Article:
Rule 404(b) permits admission of evidence concerning a defendant's “crime, wrong, or other act” to prove “motive, opportunity, intent, preparation, plan, knowledge, identity, absence of mistake, or lack of accident.” Fed.R.Evid. 404(b). The United States contends that Brewer's prior drug-trafficking convictions are admissible to prove his intent to distribute cocaine and marijuana (D.N. 67, PageID # 521), as well as his knowledge and absence of mistake.[2] (Id., PageID # 523) It notes that the nature and circumstances of those earlier offenses were similar to the facts presented here and that although “several years lapsed between the prior acts and the charged conduct, [Brewer] spent much of that time either in custody or on supervision.” (Id., PageID # 525) Brewer strenuously opposes the government's 404(b) notice, arguing that his prior drug-trafficking convictions “occurred under circumstances substantially different than the offenses set forth in the [current] Indictment” and are “simply to[o] old to b[ear] any relevance to the offenses” now charged. (D.N. 69, PageID # 552)

         The Sixth Circuit has adopted a three-step test for courts deciding whether to admit evidence under Rule 404(b):

First, the trial court must make a preliminary determination as to whether sufficient evidence exists that the prior act occurred. Second, the district court must make a determination as to whether the “other act” is admissible for a proper purpose under Rule 404(b). Third, the district court must determine whether the “other acts” evidence is more prejudicial than probative under Rule 403.

United States v. Rios, 830 F.3d 403, 426 (6th Cir. 2016) (quoting United States v. Mack, 258 F.3d 548, 553 (6th Cir. 2001)). There is no dispute that Brewer committed the offenses in question; indeed, as noted above, he admits his prior felony convictions. (See D.N. 65, PageID # 502) In addition, the United States has provided documentation of those convictions. (D.N. 67-1) Thus, only the second and third prongs of the test are at issue here. See Rios, 830 F.3d at 426.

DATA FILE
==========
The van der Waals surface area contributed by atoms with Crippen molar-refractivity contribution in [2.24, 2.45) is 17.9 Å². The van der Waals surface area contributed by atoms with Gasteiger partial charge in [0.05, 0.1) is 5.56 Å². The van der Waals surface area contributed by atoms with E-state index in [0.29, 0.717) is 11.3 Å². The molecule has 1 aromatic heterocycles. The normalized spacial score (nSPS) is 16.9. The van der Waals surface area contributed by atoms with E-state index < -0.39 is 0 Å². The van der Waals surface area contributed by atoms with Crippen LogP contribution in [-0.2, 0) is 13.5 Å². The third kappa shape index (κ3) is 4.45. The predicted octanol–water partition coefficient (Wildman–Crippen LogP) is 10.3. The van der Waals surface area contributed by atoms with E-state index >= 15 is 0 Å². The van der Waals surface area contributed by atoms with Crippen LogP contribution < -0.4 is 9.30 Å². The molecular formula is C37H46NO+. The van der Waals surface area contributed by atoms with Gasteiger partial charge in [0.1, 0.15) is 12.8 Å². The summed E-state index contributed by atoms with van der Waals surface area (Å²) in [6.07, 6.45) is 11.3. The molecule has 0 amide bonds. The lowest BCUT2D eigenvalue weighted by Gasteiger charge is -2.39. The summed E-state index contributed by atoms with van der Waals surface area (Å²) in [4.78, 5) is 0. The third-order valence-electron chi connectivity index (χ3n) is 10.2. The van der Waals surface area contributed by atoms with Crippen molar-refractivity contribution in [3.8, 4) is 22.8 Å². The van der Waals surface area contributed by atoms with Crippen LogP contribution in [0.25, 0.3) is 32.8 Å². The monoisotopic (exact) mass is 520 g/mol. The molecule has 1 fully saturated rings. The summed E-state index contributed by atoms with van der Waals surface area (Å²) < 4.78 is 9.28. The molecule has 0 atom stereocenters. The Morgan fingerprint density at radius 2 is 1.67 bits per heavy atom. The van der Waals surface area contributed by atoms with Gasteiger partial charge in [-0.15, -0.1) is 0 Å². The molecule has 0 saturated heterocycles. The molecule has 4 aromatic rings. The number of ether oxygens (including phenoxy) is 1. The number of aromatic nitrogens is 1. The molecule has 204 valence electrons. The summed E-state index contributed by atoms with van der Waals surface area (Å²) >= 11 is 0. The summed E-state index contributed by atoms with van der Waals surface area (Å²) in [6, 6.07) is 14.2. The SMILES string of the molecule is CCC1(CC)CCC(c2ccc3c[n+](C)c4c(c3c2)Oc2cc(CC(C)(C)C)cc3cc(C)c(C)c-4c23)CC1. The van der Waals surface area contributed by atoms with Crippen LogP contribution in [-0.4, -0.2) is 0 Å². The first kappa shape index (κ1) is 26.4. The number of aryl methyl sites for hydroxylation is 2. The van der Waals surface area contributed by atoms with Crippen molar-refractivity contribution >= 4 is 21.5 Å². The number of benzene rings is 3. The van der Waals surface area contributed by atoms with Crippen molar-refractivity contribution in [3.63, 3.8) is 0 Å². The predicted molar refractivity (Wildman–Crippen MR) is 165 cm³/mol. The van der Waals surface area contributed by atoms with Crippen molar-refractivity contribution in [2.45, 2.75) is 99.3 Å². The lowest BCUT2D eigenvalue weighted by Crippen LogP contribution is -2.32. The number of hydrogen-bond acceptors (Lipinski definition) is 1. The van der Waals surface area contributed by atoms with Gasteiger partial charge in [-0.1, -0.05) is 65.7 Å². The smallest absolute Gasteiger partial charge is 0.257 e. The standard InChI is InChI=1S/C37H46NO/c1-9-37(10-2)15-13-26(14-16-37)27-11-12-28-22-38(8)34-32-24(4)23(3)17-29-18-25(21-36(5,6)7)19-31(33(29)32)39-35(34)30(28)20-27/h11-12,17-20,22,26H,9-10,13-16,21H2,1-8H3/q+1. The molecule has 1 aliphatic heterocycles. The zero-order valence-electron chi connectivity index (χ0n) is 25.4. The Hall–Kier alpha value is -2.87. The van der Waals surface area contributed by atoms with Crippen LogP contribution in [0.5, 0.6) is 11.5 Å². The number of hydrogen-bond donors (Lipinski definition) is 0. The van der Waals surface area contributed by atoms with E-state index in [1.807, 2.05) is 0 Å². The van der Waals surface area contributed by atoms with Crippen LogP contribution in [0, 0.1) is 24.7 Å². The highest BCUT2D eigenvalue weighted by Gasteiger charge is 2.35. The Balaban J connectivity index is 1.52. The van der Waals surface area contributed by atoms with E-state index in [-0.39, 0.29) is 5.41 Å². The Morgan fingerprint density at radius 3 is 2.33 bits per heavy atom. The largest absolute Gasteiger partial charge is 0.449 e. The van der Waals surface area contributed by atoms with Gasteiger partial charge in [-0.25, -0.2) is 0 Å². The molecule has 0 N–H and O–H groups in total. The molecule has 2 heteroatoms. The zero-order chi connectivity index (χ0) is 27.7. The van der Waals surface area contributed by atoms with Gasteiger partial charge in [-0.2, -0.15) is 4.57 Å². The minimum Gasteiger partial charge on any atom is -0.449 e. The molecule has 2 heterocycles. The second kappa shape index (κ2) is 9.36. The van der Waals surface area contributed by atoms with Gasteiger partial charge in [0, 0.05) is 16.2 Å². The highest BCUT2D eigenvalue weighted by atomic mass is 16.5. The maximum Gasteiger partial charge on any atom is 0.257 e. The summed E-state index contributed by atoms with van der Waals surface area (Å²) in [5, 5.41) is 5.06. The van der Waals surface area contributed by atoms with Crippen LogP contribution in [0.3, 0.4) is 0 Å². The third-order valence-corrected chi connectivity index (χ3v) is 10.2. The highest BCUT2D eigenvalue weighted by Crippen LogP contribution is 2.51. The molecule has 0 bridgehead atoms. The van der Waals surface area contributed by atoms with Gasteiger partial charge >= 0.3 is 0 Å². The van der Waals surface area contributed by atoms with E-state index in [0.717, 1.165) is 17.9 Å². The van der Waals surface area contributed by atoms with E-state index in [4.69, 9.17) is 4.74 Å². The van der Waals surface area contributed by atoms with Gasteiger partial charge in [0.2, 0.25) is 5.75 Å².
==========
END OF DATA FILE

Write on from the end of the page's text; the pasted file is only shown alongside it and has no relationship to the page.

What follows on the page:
A. Purpose of Evidence

         To determine whether the proper-purpose prong is met, the Court asks whether “(1) the evidence is offered for an admissible purpose, (2) the purpose for which the evidence is offered is material or ‘in issue, ' and (3) the evidence is probative with regard to the purpose for which it is offered.” United States v. Freeman, 412 F. App'x 735, 744 (6th Cir. 2010) (quoting United States v. Haywood, 280 F.3d 715, 720 (6th Cir. 2002)). Here, the evidence is offered to prove intent, knowledge, and absence of mistake-all admissible purposes under Rule 404(b). See Fed. R. Evid. 404(b)(2). And Brewer's intent (or absence of mistake) is “in issue, ” as the drug- trafficking offenses alleged in this case require specific intent. See Sixth Circuit Pattern Jury Instruction 14.01 (requiring proof beyond a reasonable doubt that the defendant (1) knowingly or intentionally possessed a controlled substance and (2) intended to distribute the substance). Likewise, Brewer's anticipated defense that he was unaware of the drugs in the vehicles puts his knowledge in issue.[3] See Johnson, 27 F.3d at 1194 (“Knowledge is a ‘material issue' when the defendant claims he was unaware that he was committing a criminal act.” (citation omitted)). Thus, Brewer's convictions satisfy the second prong of the Rule 404(b) analysis if they are probative of his intent, knowledge, or absence of mistake. See Freeman, 412 F. App'x at 744.